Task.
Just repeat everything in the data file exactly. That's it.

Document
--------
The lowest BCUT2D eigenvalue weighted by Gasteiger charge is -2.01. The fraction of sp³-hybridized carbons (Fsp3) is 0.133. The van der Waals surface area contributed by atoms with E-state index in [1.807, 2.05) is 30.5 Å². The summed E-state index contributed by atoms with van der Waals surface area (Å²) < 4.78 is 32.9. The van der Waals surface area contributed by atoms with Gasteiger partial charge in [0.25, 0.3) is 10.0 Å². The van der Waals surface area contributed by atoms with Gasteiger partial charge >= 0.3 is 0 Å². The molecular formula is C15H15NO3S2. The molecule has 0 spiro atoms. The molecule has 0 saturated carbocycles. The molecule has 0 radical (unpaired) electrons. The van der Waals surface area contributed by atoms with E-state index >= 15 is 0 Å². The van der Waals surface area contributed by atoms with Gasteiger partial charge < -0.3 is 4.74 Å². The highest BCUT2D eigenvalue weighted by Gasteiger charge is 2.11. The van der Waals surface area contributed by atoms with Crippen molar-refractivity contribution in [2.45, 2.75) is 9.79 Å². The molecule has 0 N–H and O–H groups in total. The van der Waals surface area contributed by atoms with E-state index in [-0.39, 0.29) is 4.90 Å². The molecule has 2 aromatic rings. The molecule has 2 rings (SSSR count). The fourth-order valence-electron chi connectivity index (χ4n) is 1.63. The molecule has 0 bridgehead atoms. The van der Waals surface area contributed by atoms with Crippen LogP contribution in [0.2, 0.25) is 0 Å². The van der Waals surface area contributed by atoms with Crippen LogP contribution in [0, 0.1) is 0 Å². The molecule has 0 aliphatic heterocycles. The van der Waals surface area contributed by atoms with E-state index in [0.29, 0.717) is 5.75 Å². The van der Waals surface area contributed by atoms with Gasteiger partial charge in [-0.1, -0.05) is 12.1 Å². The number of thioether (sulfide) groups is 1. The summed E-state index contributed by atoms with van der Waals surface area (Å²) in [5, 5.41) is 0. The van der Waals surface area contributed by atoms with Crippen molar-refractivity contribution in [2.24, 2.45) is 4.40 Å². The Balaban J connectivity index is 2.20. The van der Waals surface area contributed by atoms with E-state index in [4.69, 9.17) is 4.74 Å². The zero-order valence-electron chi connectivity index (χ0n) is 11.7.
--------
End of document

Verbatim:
The lowest BCUT2D eigenvalue weighted by Gasteiger charge is -2.01. The fraction of sp³-hybridized carbons (Fsp3) is 0.133. The van der Waals surface area contributed by atoms with E-state index in [1.807, 2.05) is 30.5 Å². The summed E-state index contributed by atoms with van der Waals surface area (Å²) < 4.78 is 32.9. The van der Waals surface area contributed by atoms with Gasteiger partial charge in [0.25, 0.3) is 10.0 Å². The van der Waals surface area contributed by atoms with Gasteiger partial charge >= 0.3 is 0 Å². The molecular formula is C15H15NO3S2. The molecule has 0 spiro atoms. The molecule has 0 saturated carbocycles. The molecule has 0 radical (unpaired) electrons. The van der Waals surface area contributed by atoms with E-state index >= 15 is 0 Å². The van der Waals surface area contributed by atoms with Gasteiger partial charge < -0.3 is 4.74 Å². The highest BCUT2D eigenvalue weighted by Gasteiger charge is 2.11. The van der Waals surface area contributed by atoms with Crippen molar-refractivity contribution in [2.45, 2.75) is 9.79 Å². The molecule has 0 N–H and O–H groups in total. The van der Waals surface area contributed by atoms with E-state index in [-0.39, 0.29) is 4.90 Å². The molecule has 2 aromatic rings. The molecule has 2 rings (SSSR count). The fourth-order valence-electron chi connectivity index (χ4n) is 1.63. The molecule has 0 bridgehead atoms. The van der Waals surface area contributed by atoms with Crippen LogP contribution in [0.2, 0.25) is 0 Å². The van der Waals surface area contributed by atoms with Crippen LogP contribution in [0, 0.1) is 0 Å². The molecule has 0 aliphatic heterocycles. The van der Waals surface area contributed by atoms with E-state index in [0.29, 0.717) is 5.75 Å². The van der Waals surface area contributed by atoms with Gasteiger partial charge in [-0.1, -0.05) is 12.1 Å². The number of thioether (sulfide) groups is 1. The summed E-state index contributed by atoms with van der Waals surface area (Å²) in [5, 5.41) is 0. The van der Waals surface area contributed by atoms with Crippen molar-refractivity contribution in [2.24, 2.45) is 4.40 Å². The Balaban J connectivity index is 2.20. The van der Waals surface area contributed by atoms with E-state index in [4.69, 9.17) is 4.74 Å². The zero-order valence-electron chi connectivity index (χ0n) is 11.7.